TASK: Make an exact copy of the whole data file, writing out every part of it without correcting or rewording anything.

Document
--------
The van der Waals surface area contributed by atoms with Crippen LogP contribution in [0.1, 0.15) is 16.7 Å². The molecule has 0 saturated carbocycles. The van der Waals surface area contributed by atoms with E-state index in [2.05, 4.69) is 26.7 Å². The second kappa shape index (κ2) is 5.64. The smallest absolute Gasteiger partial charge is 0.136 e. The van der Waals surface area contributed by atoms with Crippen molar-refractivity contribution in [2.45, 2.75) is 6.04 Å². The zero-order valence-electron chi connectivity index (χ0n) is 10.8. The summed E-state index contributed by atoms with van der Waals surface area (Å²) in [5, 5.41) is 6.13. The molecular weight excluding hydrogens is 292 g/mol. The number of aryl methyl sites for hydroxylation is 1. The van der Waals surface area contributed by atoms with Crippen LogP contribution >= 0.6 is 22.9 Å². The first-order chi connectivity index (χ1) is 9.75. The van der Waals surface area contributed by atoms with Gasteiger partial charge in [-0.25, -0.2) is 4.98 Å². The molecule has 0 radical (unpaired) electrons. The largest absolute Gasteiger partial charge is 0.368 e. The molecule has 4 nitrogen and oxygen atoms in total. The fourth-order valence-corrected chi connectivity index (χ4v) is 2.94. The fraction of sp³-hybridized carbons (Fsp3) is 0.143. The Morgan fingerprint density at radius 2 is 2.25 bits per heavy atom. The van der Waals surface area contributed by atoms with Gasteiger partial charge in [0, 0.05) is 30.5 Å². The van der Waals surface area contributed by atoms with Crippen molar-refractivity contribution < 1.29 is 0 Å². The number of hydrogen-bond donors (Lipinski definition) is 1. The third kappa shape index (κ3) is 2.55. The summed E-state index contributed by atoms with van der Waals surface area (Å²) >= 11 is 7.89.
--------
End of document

The van der Waals surface area contributed by atoms with Crippen LogP contribution in [0.1, 0.15) is 16.7 Å². The molecule has 0 saturated carbocycles. The van der Waals surface area contributed by atoms with E-state index in [2.05, 4.69) is 26.7 Å². The second kappa shape index (κ2) is 5.64. The smallest absolute Gasteiger partial charge is 0.136 e. The van der Waals surface area contributed by atoms with Crippen molar-refractivity contribution in [2.45, 2.75) is 6.04 Å². The zero-order valence-electron chi connectivity index (χ0n) is 10.8. The summed E-state index contributed by atoms with van der Waals surface area (Å²) in [5, 5.41) is 6.13. The molecular weight excluding hydrogens is 292 g/mol. The number of aryl methyl sites for hydroxylation is 1. The van der Waals surface area contributed by atoms with Crippen LogP contribution >= 0.6 is 22.9 Å². The first-order chi connectivity index (χ1) is 9.75. The van der Waals surface area contributed by atoms with Gasteiger partial charge in [-0.25, -0.2) is 4.98 Å². The molecule has 0 radical (unpaired) electrons. The largest absolute Gasteiger partial charge is 0.368 e. The molecule has 4 nitrogen and oxygen atoms in total. The fourth-order valence-corrected chi connectivity index (χ4v) is 2.94. The fraction of sp³-hybridized carbons (Fsp3) is 0.143. The Morgan fingerprint density at radius 2 is 2.25 bits per heavy atom. The van der Waals surface area contributed by atoms with Gasteiger partial charge in [0, 0.05) is 30.5 Å². The van der Waals surface area contributed by atoms with Crippen molar-refractivity contribution < 1.29 is 0 Å². The number of hydrogen-bond donors (Lipinski definition) is 1. The third kappa shape index (κ3) is 2.55. The summed E-state index contributed by atoms with van der Waals surface area (Å²) >= 11 is 7.89.